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POWELL, J., lead opinion

MR. JUSTICE POWELL delivered the opinion of the Court.

We consider on this appeal whether a State may punish a member of its Bar who, seeking to further political and ideological goals through associational activity, including litigation, advises a lay person of her legal rights and discloses in a subsequent letter that free legal assistance is available from a nonprofit organization with which the lawyer and her associates are affiliated. Appellant, a member of the Bar of South Carolina, received a public reprimand for writing such a letter. The appeal is opposed by the State Attorney General, on behalf of the Board of Commissioners on Grievances and Discipline of the Supreme [98 S.Ct. 1896] Court of South Carolina. As this appeal presents a substantial question under the First and Fourteenth Amendments, as interpreted in NAACP v. Button, 371 U.S. 415 (1963), we noted probable jurisdiction.

I

Appellant, Edna Smith Primus, is a lawyer practicing in Columbia, S.C. During the period in question, she was associated with the "Carolina Community Law Firm,"1 and was an officer of and cooperating lawyer with the Columbia branch of the American Civil Liberties Union (ACLU).2 She received

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no compensation for her work on behalf of the ACLU,3 but was paid a retainer as a legal consultant for the South Carolina Council on Human Relations (Council), a nonprofit organization with offices in Columbia.

During the summer of 1973, local and national newspapers reported that pregnant mothers on public assistance in Aiken County, S.C. were being sterilized or threatened with sterilization as a condition of the continued receipt of medical assistance under the Medicaid program.4 Concerned by this development, Gary Allen, an Aiken businessman and officer of a local organization serving indigents, called the Council requesting that one of its representatives come to Aiken to address some of the women who had been sterilized. At the Council's behest, appellant, who had not known Allen previously, called him and arranged a meeting in his office in July, 1973. Among those attending was Mary Etta Williams, who had been sterilized by Dr. Clovis H. Pierce after the birth of her third child. Williams and her grandmother attended the meeting because Allen, an old family friend, had invited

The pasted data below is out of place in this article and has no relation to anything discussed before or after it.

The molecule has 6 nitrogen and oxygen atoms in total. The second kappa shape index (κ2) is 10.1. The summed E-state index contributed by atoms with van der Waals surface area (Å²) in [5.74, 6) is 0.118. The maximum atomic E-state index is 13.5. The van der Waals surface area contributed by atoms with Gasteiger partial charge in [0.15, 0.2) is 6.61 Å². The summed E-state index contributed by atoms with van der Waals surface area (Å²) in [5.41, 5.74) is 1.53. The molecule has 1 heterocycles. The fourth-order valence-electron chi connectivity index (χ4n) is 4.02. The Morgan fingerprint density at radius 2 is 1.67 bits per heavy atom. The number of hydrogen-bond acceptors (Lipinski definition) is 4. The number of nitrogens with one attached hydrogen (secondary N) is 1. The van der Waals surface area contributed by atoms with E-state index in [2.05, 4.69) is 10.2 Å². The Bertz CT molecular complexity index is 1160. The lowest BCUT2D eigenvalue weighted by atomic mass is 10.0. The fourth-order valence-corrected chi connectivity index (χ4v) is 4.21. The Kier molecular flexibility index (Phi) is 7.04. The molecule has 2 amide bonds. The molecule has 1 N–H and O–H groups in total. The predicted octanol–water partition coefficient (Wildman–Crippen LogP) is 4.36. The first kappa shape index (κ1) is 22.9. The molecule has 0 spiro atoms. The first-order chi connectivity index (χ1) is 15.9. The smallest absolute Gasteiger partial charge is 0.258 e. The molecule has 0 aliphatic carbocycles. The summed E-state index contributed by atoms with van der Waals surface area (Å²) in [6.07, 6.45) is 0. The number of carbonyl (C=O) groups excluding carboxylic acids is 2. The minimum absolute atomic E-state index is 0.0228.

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them and because Williams wanted "[t]o see what it was all about. . . ." App. 412. At the meeting, appellant advised those present, including Williams and the other women who had been sterilized by Dr. Pierce, of their legal rights and suggested the possibility of a lawsuit.

Early in August, 1973, the ACLU informed appellant that it was willing to provide representation for Aiken mothers who had been sterilized.5 Appellant testified that, after being advised by Allen that Williams wished to institute suit against Dr. Pierce, she decided to inform Williams of the ACLU's offer of free legal representation. Shortly after receiving appellant's letter, dated August 30, 19736 -- the centerpiece of this

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litigation -- Wllliams visited Dr. Pierce to discuss the progress of her third child, who was ill. At the doctor's office, she encountered his lawyer, and, at the latter's request, signed a release of liability in the doctor's favor. Williams showed appellant's letter to the doctor and his lawyer, and they retained a copy. She then called appellant from the doctor's office and announced her intention not to sue. There was no further communication between appellant and Williams.

On October 9, 1974, the Secretary of the Board of Commissioners on Grievances and Discipline of the Supreme Court of South Carolina (Board) filed a formal complaint with the Board, charging that appellant had engaged in "solicitation in violation of the Canons of Ethics" by sending the August 30, 1973, letter to Williams. App. 1-2. Appellant denied any unethical solicitation and asserted, inter alia, that her conduct was protected by the First and Fourteenth Amendments and by Canon 2 of the Code of Professional Responsibility of the American Bar Association (ABA). The complaint was heard by a panel of the Board on March 20, 1975. The State's evidence consisted of the letter, the testimony of Williams,7

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and a copy of the summons and complaint in the action instituted against Dr. Pierce and various state officials, Walker v. Pierce, Civ. No. 71 75 (SC, July 28, 1975.), aff'd in part and rev'd in part, 560 F.2d 609 (CA4 1977), cert. denied, 434 U.S. 1075 (1978).8 Following denial of appellant's motion to dismiss, App. 77-82, she testified in her own behalf and called [98 S.Ct. 1898] Allen, a number of ACLU representatives, and several character witnesses.9

The panel filed a report recommending that appellant be found guilty of soliciting a client on behalf of the ACLU, in violation of Disciplinary...